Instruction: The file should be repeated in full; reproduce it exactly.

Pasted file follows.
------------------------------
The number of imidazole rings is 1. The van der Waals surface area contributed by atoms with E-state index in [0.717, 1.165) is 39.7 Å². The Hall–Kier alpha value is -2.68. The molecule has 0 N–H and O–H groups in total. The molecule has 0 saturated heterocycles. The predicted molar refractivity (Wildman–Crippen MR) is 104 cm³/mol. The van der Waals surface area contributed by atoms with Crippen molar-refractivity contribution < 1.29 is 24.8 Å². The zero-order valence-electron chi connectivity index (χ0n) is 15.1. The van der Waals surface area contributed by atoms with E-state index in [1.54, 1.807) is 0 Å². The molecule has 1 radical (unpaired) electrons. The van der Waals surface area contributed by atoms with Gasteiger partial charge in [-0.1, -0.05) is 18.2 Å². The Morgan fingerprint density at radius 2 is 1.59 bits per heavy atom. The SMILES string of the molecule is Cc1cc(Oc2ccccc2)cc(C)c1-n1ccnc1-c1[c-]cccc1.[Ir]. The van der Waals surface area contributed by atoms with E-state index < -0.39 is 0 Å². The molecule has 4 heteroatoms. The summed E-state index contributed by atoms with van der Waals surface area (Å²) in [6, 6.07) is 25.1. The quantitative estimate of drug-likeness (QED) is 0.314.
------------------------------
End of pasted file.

The number of imidazole rings is 1. The van der Waals surface area contributed by atoms with E-state index in [0.717, 1.165) is 39.7 Å². The Hall–Kier alpha value is -2.68. The molecule has 0 N–H and O–H groups in total. The molecule has 0 saturated heterocycles. The predicted molar refractivity (Wildman–Crippen MR) is 104 cm³/mol. The van der Waals surface area contributed by atoms with Crippen molar-refractivity contribution < 1.29 is 24.8 Å². The zero-order valence-electron chi connectivity index (χ0n) is 15.1. The van der Waals surface area contributed by atoms with E-state index in [1.54, 1.807) is 0 Å². The molecule has 1 radical (unpaired) electrons. The van der Waals surface area contributed by atoms with Gasteiger partial charge in [-0.1, -0.05) is 18.2 Å². The Morgan fingerprint density at radius 2 is 1.59 bits per heavy atom. The SMILES string of the molecule is Cc1cc(Oc2ccccc2)cc(C)c1-n1ccnc1-c1[c-]cccc1.[Ir]. The van der Waals surface area contributed by atoms with E-state index < -0.39 is 0 Å². The molecule has 4 heteroatoms. The summed E-state index contributed by atoms with van der Waals surface area (Å²) in [6, 6.07) is 25.1. The quantitative estimate of drug-likeness (QED) is 0.314.